2. Deliver on time: It is highly desirable to deliver products on time as late delivery may affect the success of the product expecially where market oppotunities or legal deadlines are involved.

  3. Collaborate: Team work is the major factor of getting the job done faster and more efficiently. Collaboration encourages increased understanding, greater speed and shared ownership which enable teams to perform at a level that exceeds the sum of their parts.

  4. Never compromise quality: The level of the quality of the product must be delivered as agreed at the start of the project no more no less.

  5. Build incrementally from firm foundations: In order to deliver bussiness benefit in the early phase, building incrementally wins the confidence of the stakeholders while also allowing further bussiness benefits to be realized earlier.

  6. Develop iteratively: In order to converge on an accurate business solution Atern uses iterative development to deliver the right solution. In a changing world where requirements may change anytime, DSDM relies on iteration to address this problem in order to produce a better solution to the changing enviroment.

  7. Communicate continously and clearly: Poor communications can lead to project failure so DSDM is designed to improve communications among both teams and individuals.

  8. Demostrate Control: The project team expecially the project manager needs to be in control of the project at all times when monitoring and controlling progress in line with the Foundations Phase products, especially the Business Case.

Techniques of DSDM

  • Timeboxing

WHile traditional project management methods uses milestones, DSDM uses a technique known as timeboxing. This technique allocates a fixed time period called a "TimeBox" to each of the planned activity. It sole purpose is to have deliverables and meet deadlines as each timebox will have a deliverbales at the end of the schedule and budget plan.

  • MoSCoW

MosCow is a prioritising technique and is used to prioritize requirements based on their importance. It stands for M - Must Have, S - Should Have, C - Could Have, W - Wont Have. The requirements that falls into thge MustHave category are requirements the system cannot make do of, that is they are highly important or without them the system is rendered useless. An example of such requirment is in a search engine system. The system MustHave a search input where users can input a phrase to sdearch, if this is removed then the system isnt a search engine anymore. The ShouldHaves are requirements that are needed if possible, they are also important but not having them does not determine or affect the success of the project. CouldHaves are desirable but not necessary requirements, they will not affect the system as a whole but having tham may improve the user experience or customer satisfactory. CouldHaves are usualy considered if the budget hasnt been exhausted. Finally the WontHaves are the least critical requirements. They are labeled as "wonthaves" or not appropriate at this time and therefor are not included in the schedule/timebox. MoSCoW helps the customer to get rid of unnecessary requirements and spend less by prioritising the requirements. It also helps the team understand how much attention are payed to some requirements as they may be critical to the success of the project though all requirements are important, but they are prioritized to deliver the greatest and most immediate business benefits early.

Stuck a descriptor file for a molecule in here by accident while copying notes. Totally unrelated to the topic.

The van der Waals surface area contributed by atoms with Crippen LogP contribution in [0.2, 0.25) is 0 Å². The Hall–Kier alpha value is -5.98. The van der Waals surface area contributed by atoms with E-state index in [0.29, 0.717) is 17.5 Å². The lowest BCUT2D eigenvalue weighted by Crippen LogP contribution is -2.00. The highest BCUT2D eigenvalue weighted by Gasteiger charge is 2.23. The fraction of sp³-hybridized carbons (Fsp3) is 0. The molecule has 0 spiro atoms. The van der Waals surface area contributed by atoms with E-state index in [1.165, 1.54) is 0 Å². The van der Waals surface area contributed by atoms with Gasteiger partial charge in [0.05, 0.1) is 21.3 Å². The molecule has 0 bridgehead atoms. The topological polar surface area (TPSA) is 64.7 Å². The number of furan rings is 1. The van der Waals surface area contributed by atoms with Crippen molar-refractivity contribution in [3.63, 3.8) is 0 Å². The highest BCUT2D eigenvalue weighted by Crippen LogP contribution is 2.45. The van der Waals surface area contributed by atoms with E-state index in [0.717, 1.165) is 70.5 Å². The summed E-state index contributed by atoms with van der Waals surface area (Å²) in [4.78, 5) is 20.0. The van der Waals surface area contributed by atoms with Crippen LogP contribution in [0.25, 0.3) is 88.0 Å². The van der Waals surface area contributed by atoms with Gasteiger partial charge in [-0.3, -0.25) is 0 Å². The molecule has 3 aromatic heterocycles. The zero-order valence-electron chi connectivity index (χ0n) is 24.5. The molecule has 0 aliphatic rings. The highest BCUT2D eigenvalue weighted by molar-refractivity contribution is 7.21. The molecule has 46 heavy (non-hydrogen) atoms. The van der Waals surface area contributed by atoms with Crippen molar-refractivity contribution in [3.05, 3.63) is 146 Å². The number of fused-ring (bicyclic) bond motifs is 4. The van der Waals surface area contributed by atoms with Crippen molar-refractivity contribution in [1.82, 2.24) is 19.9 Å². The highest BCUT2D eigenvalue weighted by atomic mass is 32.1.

• Prototyping

Prototyping is the creation of prototypes at an early stage of development to understand the requirements of the system and discover the short commings in early stage. Prototyping also allows user involvement and allows users to test the system features at early stage of development. There are basically two types of prototyping, the first being Throwaway Prototype where the model dveeloped will be discarded at a point in the development and will not make it into the final system. The Second type of prototyping Evolutionary Prototyping, this type of prototyping invloves building a solid prototype that basically is the foundation of the system and then it is constantly refined and improvements will be applied on it. While throwaway prototypes are just to show ideas and easily discared (Such as paper prototypes), Evolutionary prototypes are more detailed and structured as the base of the system. Other types of prototyping are incremental prototyping and extreem prototyping.

  • Testing

This is a very important aspect of DSDM, as one of DSDM principle states "Never Compromise Quality" therefor to deliver a quality product testing is carried out on each and every iteration. There are various form of testing carried out here such as Fail fast, Collaborative testing, independent testing and many more.

Advantages and Disadvantages of DSDM

Advantages

  • High user involvement.
  • Basic Functionalities are delivered faster and even more at frequent intervals.
  • Projects are delivered on time and on budget.
  • Provides access by developers to end users.

Disadvantages

  • Not suitable for small organizations or one time projects.
  • As it is a newer model in comaprision to other traditional model such as the waterfall therefor it is not as common and easy to understand.
  • Because of its strictness and eight principles, DSDM can be restrictive and difficult to work with compared to other agile development software methods.

Conclusion

There is no perfect method, all methods have thier weakness and strength. However DSDM hyave proved to be very usefull and successfull in organizations and the rate of sucess of the project is high (As long as the 8 principles is followed and none ignored). Its incremental and iterative approach serves well in changing enviroment and some of it features is highly benefitial to the software development. Prototyping helps to provide the customer some features at early stage and helps to discover new features that have been missed from previous meetings, MoSCoW prioritisation also helps the customer to neglet unnecessary features and lower overall coast of the project.